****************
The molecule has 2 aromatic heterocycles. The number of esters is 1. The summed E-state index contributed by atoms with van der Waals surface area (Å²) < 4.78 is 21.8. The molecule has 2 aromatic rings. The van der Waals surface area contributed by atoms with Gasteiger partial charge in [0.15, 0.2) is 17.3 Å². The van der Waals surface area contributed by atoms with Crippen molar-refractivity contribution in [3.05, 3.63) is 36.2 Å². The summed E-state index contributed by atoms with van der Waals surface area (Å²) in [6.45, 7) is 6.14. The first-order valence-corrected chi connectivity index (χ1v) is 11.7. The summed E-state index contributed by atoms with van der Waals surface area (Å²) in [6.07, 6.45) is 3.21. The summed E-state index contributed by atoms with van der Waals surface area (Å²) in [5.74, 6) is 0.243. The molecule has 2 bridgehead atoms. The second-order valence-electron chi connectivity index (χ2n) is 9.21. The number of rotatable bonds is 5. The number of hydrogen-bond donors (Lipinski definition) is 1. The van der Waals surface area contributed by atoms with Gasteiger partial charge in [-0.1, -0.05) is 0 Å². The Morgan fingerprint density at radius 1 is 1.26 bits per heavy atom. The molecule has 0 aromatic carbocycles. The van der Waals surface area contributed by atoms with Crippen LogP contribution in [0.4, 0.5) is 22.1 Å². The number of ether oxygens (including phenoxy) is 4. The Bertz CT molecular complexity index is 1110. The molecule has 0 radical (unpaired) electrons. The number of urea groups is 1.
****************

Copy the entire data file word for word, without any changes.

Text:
The molecule has 2 aromatic heterocycles. The number of esters is 1. The summed E-state index contributed by atoms with van der Waals surface area (Å²) < 4.78 is 21.8. The molecule has 2 aromatic rings. The van der Waals surface area contributed by atoms with Gasteiger partial charge in [0.15, 0.2) is 17.3 Å². The van der Waals surface area contributed by atoms with Crippen molar-refractivity contribution in [3.05, 3.63) is 36.2 Å². The summed E-state index contributed by atoms with van der Waals surface area (Å²) in [6.45, 7) is 6.14. The first-order valence-corrected chi connectivity index (χ1v) is 11.7. The summed E-state index contributed by atoms with van der Waals surface area (Å²) in [6.07, 6.45) is 3.21. The summed E-state index contributed by atoms with van der Waals surface area (Å²) in [5.74, 6) is 0.243. The molecule has 2 bridgehead atoms. The second-order valence-electron chi connectivity index (χ2n) is 9.21. The number of rotatable bonds is 5. The number of hydrogen-bond donors (Lipinski definition) is 1. The van der Waals surface area contributed by atoms with Gasteiger partial charge in [-0.1, -0.05) is 0 Å². The Morgan fingerprint density at radius 1 is 1.26 bits per heavy atom. The molecule has 0 aromatic carbocycles. The van der Waals surface area contributed by atoms with Crippen LogP contribution in [0.4, 0.5) is 22.1 Å². The number of ether oxygens (including phenoxy) is 4. The Bertz CT molecular complexity index is 1110. The molecule has 0 radical (unpaired) electrons. The number of urea groups is 1.